Pop is an extensible animation engine for iOS and OS X. In addition to basic static animations, it supports spring and decay dynamic animations, making it useful for building realistic, physics-based interactions. The API allows quick integration with existing Objective-C codebases and enables the animation of any property on any object. It's a mature and well-tested framework that drives all the animations and transitions in Paper.


Pop is available on CocoaPods. Just add the following to your project Podfile:

pod 'pop', '~> 1.0'

Alternatively, you can add the project to your workspace and adopt the provided configuration files or manually copy the files under the pop subdirectory into your project. If installing manually, ensure the C++ standard library is also linked by including -lc++ to your project linker flags.


Pop adopts the Core Animation explicit animation programming model. Use by including the following import:

#import <pop/POP.h>

Start, Stop & Update

To start an animation, add it to the object you wish to animate:

POPSpringAnimation *anim = [POPSpringAnimation animation];
[layer pop_addAnimation:anim forKey:@"myKey"];

To stop an animation, remove it from the object referencing the key specified on start:

[layer pop_removeAnimationForKey:@"myKey"];

The key can also be used to query for the existence of an animation. Updating the toValue of a running animation can provide the most seamless way to change course:

anim = [layer pop_animationForKey:@"myKey"];
if (anim) {
  /* update to value to new destination */
  anim.toValue = @(42.0);
} else {
  /* create and start a new animation */

While a layer was used in the above examples, the Pop interface is implemented as a category addition on NSObject. Any NSObject or subclass can be animated.


There are four concrete animation types: spring, decay, basic and custom.

Spring animations can be used to give objects a delightful bounce. In this example, we use a spring animation to animate a layer's bounds from its current value to (0, 0, 400, 400):

POPSpringAnimation *anim = [POPSpringAnimation animationWithPropertyNamed:kPOPLayerBounds];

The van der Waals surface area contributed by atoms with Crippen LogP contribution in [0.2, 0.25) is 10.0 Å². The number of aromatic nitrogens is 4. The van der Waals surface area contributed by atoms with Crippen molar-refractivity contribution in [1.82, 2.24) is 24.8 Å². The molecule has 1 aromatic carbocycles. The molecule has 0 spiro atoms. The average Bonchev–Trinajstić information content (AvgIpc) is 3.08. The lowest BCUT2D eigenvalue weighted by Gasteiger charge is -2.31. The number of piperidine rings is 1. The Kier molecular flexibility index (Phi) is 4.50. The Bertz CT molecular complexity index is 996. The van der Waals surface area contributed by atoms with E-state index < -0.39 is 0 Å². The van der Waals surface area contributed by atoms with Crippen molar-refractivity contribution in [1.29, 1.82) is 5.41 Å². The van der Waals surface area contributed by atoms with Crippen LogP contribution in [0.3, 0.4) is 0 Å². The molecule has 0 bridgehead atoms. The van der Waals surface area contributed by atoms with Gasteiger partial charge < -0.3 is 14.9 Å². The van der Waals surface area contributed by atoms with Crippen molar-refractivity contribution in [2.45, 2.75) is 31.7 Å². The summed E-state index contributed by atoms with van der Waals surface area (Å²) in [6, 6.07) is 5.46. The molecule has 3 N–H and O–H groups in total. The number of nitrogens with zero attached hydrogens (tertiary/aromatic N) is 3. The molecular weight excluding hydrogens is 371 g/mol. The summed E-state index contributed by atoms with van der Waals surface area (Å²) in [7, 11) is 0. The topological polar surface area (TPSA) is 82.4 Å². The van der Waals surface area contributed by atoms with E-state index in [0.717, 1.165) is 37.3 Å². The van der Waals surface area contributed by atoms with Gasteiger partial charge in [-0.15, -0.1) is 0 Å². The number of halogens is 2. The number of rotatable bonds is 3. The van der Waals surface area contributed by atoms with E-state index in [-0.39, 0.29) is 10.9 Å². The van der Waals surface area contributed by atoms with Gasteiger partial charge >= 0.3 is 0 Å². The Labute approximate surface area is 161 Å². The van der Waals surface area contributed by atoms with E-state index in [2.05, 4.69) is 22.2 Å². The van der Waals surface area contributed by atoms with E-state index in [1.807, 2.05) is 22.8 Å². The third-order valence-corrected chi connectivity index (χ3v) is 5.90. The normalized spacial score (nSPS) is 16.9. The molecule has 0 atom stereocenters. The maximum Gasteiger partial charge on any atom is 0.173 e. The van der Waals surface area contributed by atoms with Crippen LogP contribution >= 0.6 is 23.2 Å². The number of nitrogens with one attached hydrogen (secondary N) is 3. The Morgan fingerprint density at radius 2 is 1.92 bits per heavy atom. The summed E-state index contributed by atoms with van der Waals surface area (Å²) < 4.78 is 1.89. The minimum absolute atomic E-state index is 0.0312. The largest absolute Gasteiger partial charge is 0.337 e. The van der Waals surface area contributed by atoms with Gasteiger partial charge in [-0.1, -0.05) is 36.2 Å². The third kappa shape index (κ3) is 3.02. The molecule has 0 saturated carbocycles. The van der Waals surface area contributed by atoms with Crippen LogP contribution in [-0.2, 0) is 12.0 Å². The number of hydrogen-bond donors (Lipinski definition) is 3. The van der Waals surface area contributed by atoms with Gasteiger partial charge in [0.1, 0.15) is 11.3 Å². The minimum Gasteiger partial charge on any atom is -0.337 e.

anim.toValue = [NSValue valueWithCGRect:CGRectMake(0, 0, 400, 400)];
[layer pop_addAnimation:anim forKey:@"size"];

Decay animations can be used to gradually slow an object to a halt. In this example, we decay a layer's positionX from it's current value and velocity 1000pts per second:

POPDecayAnimation *anim = [POPDecayAnimation animationWithPropertyNamed:kPOPLayerPositionX];
anim.velocity = @(1000.);
[layer pop_addAnimation:anim forKey:@"slide"];

Basic animations can be used to interpolate values over a specified time period. To use an ease-in ease-out animation to animate a view's alpha from 0.0 to 1.0 over the default duration:

POPBasicAnimation *anim = [POPBasicAnimation animationWithPropertyNamed:kPOPViewAlpha];
anim.timingFunction = [CAMediaTimingFunction functionWithName:kCAMediaTimingFunctionEaseInEaseOut];
anim.fromValue = @(0.0);
anim.toValue = @(1.0);
[view pop_addAnimation:anim forKey:@"fade"];

POPCustomAnimation makes creating custom animations and transitions easier by handling CADisplayLink and associated time-step management. See header for more details.


The property animated is specified by the POPAnimatableProperty class. In this example we create a spring animation and explicitly set the animatable property corresponding to -[CALayer bounds]:

POPSpringAnimation *anim = [POPSpringAnimation animation];
anim.property = [POPAnimatableProperty propertyWithName:kPOPLayerBounds];

The framework provides many common layer and view animatable properties out of box. You can animate a custom property by creating a new instance of the class. In this example, we declare a custom volume property:

prop = [POPAnimatableProperty propertyWithName:@"com.foo.radio.volume" initializer:^(POPMutableAnimatableProperty *prop) {
  // read value
  prop.readBlock = ^(id obj, CGFloat values[]) {
    values[0] = [obj volume];
  // write value
  prop.writeBlock = ^(id obj, const CGFloat values[]) {
    [obj setVolume:values[0]];
  // dynamics threshold
  prop.threshold = 0.01;

anim.property = prop;

For a complete listing of provided animatable properties, as well more information on declaring custom properties see POPAnimatableProperty.h.


Here are a few tips when debugging. Pop obeys the Simulator's Toggle Slow Animations setting. Try enabling it to slow down animations and more easily observe interactions.

Consider naming your animations. This will allow you to more easily identify them when referencing them, either via logging or in the debugger:

anim.name = @"springOpen";

Each animation comes with an associated tracer. The tracer allows you to record all animation-related events, in a fast and efficient manner, allowing you to query and analyze them after animation completion. The below example starts the tracer and configures it to log all events on animation completion:

POPAnimationTracer *tracer = anim.tracer;
tracer.shouldLogAndResetOnCompletion = YES;
[tracer start];

See POPAnimationTracer.h for more details.


Pop has extensive unit test coverage. To install test dependencies, navigate to the root pop directory and type:

pod install

Assuming CocoaPods is installed, this will include the necessary OCMock dependency to the unit test targets.


A collection of links to external resources that may prove valuable:


See the CONTRIBUTING file for how to help out.


Pop is released under a BSD License. See LICENSE file for details.